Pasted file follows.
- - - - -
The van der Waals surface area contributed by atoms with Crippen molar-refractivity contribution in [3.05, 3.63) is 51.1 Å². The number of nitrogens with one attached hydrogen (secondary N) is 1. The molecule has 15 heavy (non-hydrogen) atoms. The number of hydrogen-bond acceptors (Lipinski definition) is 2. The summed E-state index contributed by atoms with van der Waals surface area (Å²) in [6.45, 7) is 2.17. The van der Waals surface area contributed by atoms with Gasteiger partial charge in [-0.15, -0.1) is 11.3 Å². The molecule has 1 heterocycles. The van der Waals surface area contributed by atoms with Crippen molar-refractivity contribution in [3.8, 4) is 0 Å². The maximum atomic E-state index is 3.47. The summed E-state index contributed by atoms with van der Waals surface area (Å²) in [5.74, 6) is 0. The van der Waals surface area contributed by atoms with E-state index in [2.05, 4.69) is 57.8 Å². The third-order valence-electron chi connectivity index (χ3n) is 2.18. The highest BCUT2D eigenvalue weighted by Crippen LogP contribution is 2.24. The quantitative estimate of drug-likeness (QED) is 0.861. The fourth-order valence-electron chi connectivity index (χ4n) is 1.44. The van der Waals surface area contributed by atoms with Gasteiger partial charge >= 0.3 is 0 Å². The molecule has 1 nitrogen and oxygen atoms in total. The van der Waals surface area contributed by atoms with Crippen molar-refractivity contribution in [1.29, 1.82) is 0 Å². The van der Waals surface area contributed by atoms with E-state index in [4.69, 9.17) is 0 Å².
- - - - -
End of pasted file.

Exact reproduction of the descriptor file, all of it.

The van der Waals surface area contributed by atoms with Crippen molar-refractivity contribution in [3.05, 3.63) is 51.1 Å². The number of nitrogens with one attached hydrogen (secondary N) is 1. The molecule has 15 heavy (non-hydrogen) atoms. The number of hydrogen-bond acceptors (Lipinski definition) is 2. The summed E-state index contributed by atoms with van der Waals surface area (Å²) in [6.45, 7) is 2.17. The van der Waals surface area contributed by atoms with Gasteiger partial charge in [-0.15, -0.1) is 11.3 Å². The molecule has 1 heterocycles. The van der Waals surface area contributed by atoms with Crippen molar-refractivity contribution in [3.8, 4) is 0 Å². The maximum atomic E-state index is 3.47. The summed E-state index contributed by atoms with van der Waals surface area (Å²) in [5.74, 6) is 0. The van der Waals surface area contributed by atoms with E-state index in [2.05, 4.69) is 57.8 Å². The third-order valence-electron chi connectivity index (χ3n) is 2.18. The highest BCUT2D eigenvalue weighted by Crippen LogP contribution is 2.24. The quantitative estimate of drug-likeness (QED) is 0.861. The fourth-order valence-electron chi connectivity index (χ4n) is 1.44. The van der Waals surface area contributed by atoms with Gasteiger partial charge >= 0.3 is 0 Å². The molecule has 1 nitrogen and oxygen atoms in total. The van der Waals surface area contributed by atoms with Crippen molar-refractivity contribution in [1.29, 1.82) is 0 Å². The van der Waals surface area contributed by atoms with E-state index in [4.69, 9.17) is 0 Å².